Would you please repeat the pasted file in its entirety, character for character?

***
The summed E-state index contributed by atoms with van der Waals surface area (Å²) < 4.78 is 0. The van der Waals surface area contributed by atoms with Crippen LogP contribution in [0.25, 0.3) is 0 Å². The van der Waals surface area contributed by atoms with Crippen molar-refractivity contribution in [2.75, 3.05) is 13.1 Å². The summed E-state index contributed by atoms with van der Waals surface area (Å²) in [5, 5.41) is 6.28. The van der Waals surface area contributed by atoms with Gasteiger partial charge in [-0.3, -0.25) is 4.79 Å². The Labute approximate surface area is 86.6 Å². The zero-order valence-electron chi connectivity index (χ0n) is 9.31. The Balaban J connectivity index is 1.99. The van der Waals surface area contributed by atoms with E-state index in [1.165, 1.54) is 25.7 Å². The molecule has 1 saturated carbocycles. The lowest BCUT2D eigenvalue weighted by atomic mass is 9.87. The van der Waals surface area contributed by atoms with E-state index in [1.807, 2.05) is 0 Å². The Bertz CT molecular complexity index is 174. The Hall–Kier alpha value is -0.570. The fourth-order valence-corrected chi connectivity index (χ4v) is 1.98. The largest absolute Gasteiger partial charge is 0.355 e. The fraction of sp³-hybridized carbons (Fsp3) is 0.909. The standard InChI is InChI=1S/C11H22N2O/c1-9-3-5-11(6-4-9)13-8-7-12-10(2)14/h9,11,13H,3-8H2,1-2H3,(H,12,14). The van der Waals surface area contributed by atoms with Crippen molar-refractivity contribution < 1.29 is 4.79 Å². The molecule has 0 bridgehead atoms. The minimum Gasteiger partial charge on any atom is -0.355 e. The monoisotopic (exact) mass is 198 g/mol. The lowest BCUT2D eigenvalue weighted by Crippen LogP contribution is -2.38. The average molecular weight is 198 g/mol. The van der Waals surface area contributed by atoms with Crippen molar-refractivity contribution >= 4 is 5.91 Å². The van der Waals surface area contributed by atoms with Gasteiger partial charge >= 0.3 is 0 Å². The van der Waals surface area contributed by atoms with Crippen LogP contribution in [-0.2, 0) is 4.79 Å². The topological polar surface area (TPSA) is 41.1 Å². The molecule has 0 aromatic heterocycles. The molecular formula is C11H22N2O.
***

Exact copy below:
The summed E-state index contributed by atoms with van der Waals surface area (Å²) < 4.78 is 0. The van der Waals surface area contributed by atoms with Crippen LogP contribution in [0.25, 0.3) is 0 Å². The van der Waals surface area contributed by atoms with Crippen molar-refractivity contribution in [2.75, 3.05) is 13.1 Å². The summed E-state index contributed by atoms with van der Waals surface area (Å²) in [5, 5.41) is 6.28. The van der Waals surface area contributed by atoms with Gasteiger partial charge in [-0.3, -0.25) is 4.79 Å². The Labute approximate surface area is 86.6 Å². The zero-order valence-electron chi connectivity index (χ0n) is 9.31. The Balaban J connectivity index is 1.99. The van der Waals surface area contributed by atoms with E-state index in [1.165, 1.54) is 25.7 Å². The molecule has 1 saturated carbocycles. The lowest BCUT2D eigenvalue weighted by atomic mass is 9.87. The van der Waals surface area contributed by atoms with E-state index in [1.807, 2.05) is 0 Å². The Bertz CT molecular complexity index is 174. The Hall–Kier alpha value is -0.570. The fourth-order valence-corrected chi connectivity index (χ4v) is 1.98. The largest absolute Gasteiger partial charge is 0.355 e. The fraction of sp³-hybridized carbons (Fsp3) is 0.909. The standard InChI is InChI=1S/C11H22N2O/c1-9-3-5-11(6-4-9)13-8-7-12-10(2)14/h9,11,13H,3-8H2,1-2H3,(H,12,14). The van der Waals surface area contributed by atoms with Crippen molar-refractivity contribution < 1.29 is 4.79 Å². The molecule has 0 bridgehead atoms. The minimum Gasteiger partial charge on any atom is -0.355 e. The monoisotopic (exact) mass is 198 g/mol. The lowest BCUT2D eigenvalue weighted by Crippen LogP contribution is -2.38. The average molecular weight is 198 g/mol. The van der Waals surface area contributed by atoms with Crippen molar-refractivity contribution >= 4 is 5.91 Å². The van der Waals surface area contributed by atoms with Gasteiger partial charge >= 0.3 is 0 Å². The van der Waals surface area contributed by atoms with Crippen LogP contribution in [-0.2, 0) is 4.79 Å². The topological polar surface area (TPSA) is 41.1 Å². The molecule has 0 aromatic heterocycles. The molecular formula is C11H22N2O.